Labor Day by Dina Honour

I don’t remember
(no I don’t remember)
giving birth to this black and
blue bruise
child who curls in my arms and
legs and mouth at
night. Or braiding this
cheap scotch tape and
tinfoil umbilical
cord that conducts nightmares
thru to my already
wrinkled dreams
making me
cobra twist in
my night
making me
keep one ear
cocked for screams one
eye open for the
rise slash fall of
the chest next to mine.
Don’t remember
(no I don’t remember)
any of the liquid:
the tears, the blood, the fluid shredding
that must have soaked sheets and
mattress thru to
the floor
when you kicked
scratched clawed back into
the jungle tropic of my body. Now
the ceiling of the apartment below must be
pockmarked with my swishy scents. Here
you are though, night
after day after yet
another night suckling
at a core of
heat nibbling at my
lapping nursing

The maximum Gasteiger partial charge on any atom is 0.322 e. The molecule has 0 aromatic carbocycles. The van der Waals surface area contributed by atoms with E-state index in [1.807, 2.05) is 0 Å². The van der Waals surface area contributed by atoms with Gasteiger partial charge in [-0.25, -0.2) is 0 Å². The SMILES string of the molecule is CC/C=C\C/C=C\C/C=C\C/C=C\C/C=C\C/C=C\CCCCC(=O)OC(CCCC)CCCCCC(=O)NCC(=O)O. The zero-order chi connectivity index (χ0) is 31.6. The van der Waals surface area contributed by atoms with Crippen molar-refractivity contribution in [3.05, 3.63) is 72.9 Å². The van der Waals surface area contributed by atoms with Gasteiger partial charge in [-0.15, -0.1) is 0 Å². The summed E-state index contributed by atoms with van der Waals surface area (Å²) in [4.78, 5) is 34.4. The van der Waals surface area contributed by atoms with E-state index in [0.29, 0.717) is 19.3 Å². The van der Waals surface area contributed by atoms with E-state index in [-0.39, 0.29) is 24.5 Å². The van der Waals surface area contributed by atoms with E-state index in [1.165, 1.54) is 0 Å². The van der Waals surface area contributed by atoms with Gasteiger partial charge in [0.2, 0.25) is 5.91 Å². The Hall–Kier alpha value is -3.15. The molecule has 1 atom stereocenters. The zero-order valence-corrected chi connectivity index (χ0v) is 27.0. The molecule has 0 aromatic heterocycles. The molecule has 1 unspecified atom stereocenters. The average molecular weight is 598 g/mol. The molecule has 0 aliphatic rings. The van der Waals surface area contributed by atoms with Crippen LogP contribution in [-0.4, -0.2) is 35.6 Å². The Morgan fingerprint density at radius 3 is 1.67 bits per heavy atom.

gold love and a chunk of
soul coiling
yourself into
nooks cocooning You around
until I have no choice but to
feed love warm you as if
you really were mine.

Dina Honour is an American writer living in Copenhagen, Denmark with her husband, two sons, and a just completed first novel. Her fiction, poetry and non-fiction have appeared in magazines such as Hippocampus and Typehouse Literary and Paste. She blogs about relationships and viewing the US from the outside in at Wine and Cheese (Doodles) You can find here there, on FB or @DinaHonour.

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